Rockville High School rape case raises debate about undocumented students in schools

How many students are currently in our classrooms that have entered the United States illegally? It is a question that many parents are asking following the alleged rape of a 14-year-old girl at Rockville High School.

Two undocumented immigrant students, 18-year-old Henry Sanchez and 17-year-old Jose Montano, have been charged with the daytime assault inside the school.

Montgomery County Public Schools officials have pointed out they are legally required to educate all students, even those who are in the country illegally. A landmark decision in the case of Plyler v. Doe by the Supreme Court in 1982 determined that states cannot constitutionally deny students a free public education on the account of their immigration status, which was cited by Montgomery County Public Schools superintendent Dr. Jack Smith as he was questioned at a news conference on Tuesday about why Sanchez and Montano were attending school in the county.

"Plyler v. Doe asked the question whether the 14th Amendment of the Constitution, where it says that no person shall be denied equal protection under the law," said Virginia Del. Mark Levine, a former congressional attorney. "There are certain rights we have as citizens and there are certain rights we have as persons. Since people that are here, whether they are documented or not are persons, they are allowed equal protections under the law. If the law requires that all children under a certain age be schooled, they are persons and they are schooled as well. The Supreme Court goes on to say if we were to treat them unfairly or differently, there would actually be consequences, not just for them, but for society. The heart of the issue is equal protection."

In the wake of the Rockville High School rape case, immigration reform advocates said it is increasingly difficult for parents to get a clear picture of what is going on in their children's schools.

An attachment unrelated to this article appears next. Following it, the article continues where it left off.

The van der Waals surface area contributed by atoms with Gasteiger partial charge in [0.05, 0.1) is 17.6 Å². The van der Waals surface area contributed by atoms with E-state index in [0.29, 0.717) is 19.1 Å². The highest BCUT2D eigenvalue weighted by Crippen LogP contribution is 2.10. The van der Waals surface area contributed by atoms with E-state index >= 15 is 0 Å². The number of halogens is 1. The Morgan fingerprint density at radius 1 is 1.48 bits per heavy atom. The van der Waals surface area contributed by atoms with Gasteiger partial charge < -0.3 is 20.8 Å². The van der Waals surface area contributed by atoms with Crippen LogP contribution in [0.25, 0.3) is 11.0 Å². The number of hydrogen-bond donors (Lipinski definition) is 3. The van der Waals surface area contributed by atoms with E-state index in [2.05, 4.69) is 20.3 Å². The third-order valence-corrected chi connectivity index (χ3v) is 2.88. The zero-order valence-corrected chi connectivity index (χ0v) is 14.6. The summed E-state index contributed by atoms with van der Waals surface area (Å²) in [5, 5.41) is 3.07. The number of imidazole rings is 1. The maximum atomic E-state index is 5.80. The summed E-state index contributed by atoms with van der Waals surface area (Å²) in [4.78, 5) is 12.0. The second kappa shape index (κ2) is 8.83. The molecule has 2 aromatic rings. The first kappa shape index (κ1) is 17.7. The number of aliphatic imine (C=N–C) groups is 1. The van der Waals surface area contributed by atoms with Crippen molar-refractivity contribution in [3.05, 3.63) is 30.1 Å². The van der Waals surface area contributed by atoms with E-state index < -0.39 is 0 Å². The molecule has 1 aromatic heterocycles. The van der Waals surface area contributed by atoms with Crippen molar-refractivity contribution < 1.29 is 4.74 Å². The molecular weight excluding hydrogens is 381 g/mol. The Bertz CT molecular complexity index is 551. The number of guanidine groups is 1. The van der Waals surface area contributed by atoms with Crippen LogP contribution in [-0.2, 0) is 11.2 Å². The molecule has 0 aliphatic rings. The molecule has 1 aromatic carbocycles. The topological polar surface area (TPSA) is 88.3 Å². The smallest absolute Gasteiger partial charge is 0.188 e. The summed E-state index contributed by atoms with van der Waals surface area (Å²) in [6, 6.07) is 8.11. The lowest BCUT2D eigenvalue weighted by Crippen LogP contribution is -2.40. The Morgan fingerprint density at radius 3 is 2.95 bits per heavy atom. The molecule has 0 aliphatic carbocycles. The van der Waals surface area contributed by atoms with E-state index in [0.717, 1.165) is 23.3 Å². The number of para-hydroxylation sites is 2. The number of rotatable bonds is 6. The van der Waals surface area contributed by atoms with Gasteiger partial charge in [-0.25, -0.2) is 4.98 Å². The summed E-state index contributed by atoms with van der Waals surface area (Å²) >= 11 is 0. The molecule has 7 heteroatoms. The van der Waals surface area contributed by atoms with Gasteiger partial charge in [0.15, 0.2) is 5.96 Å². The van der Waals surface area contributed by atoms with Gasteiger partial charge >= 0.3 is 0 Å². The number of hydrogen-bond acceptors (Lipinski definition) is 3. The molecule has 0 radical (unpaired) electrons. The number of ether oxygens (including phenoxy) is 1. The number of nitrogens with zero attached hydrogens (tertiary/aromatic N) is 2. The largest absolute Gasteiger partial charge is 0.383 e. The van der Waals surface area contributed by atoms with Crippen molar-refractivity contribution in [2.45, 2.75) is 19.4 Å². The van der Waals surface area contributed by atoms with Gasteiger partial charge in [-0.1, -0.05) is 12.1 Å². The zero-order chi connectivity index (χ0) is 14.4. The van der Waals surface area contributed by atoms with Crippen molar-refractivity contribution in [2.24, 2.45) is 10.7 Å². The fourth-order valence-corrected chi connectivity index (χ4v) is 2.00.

"The schools are in a pickle," said Bob Dane, executive director for the Federation for American Immigration Reform (FAIR). "On one hand, they have got a legal obligation to give a public education to all kids, even illegal aliens whose criminal histories may not be known. On the other hand, they have a moral obligation to keep their classrooms safe. But the federal government has to do its job in securing the borders and deport people who don't belong here."

The problem is widespread across the D.C. region and the numbers are eye-opening. Here is a breakdown of unaccompanied minors from Oct. 2016 through Jan. 2017, according to the U.S. Department of Health and Human Services' website:

- District of Columbia - 201

In Maryland:

- Montgomery County - 556
- Anne Arundel County - 114
- Baltimore County - 175
- Frederick County - 80
- Howard County - 55
- Prince George's County - 732
- Baltimore City - 189

In Virginia:

- Arlington County - 97
- Chesterfield County - 116
- Fairfax County - 671
- Henrico County - 57
- Loudoun County - 104
- Prince William County - 251
- Alexandria City - 132
- Manassas City - 53
- Richmond City - 126

To groups like FAIR, these numbers give you an idea of influx of undocumented children that are winding up in communities in the D.C. area.

Experts say because these students are undocumented, there is no way to know how old they actually are. They also point out U.S. immigration officials are often unable to access accurate records or birth certificates as proof of an individual's real age.

"These guys probably came in the recent flow of unaccompanied minors and then made the calculated decision to make a beeline for Montgomery County," said Dane. "Why? Because that is the place that offers the most benefits to illegal aliens and asks the least amount of questions."

U.S. Immigration and Customs Enforcement (ICE) told FOX 5 that Sanchez, one of the suspects charged in the rape at Rockville High School, was encountered by a border patrol agent in Rio Valley Grande, Texas, in August of 2016. It was determined he entered the United States from Mexico illegally. Sanchez was issued a notice to appear in front of an immigration judge, but that hearing has not been scheduled.

On Wednesday, House Judiciary Chairman Bob Goodlatte (R-Va.) sent a letter to Homeland Security Secretary John Kelly requesting information about the suspects charged in the Rockville High School case.

Continuing Coverage:

Rockville High School parents issue concerns at school meeting days following rape arrests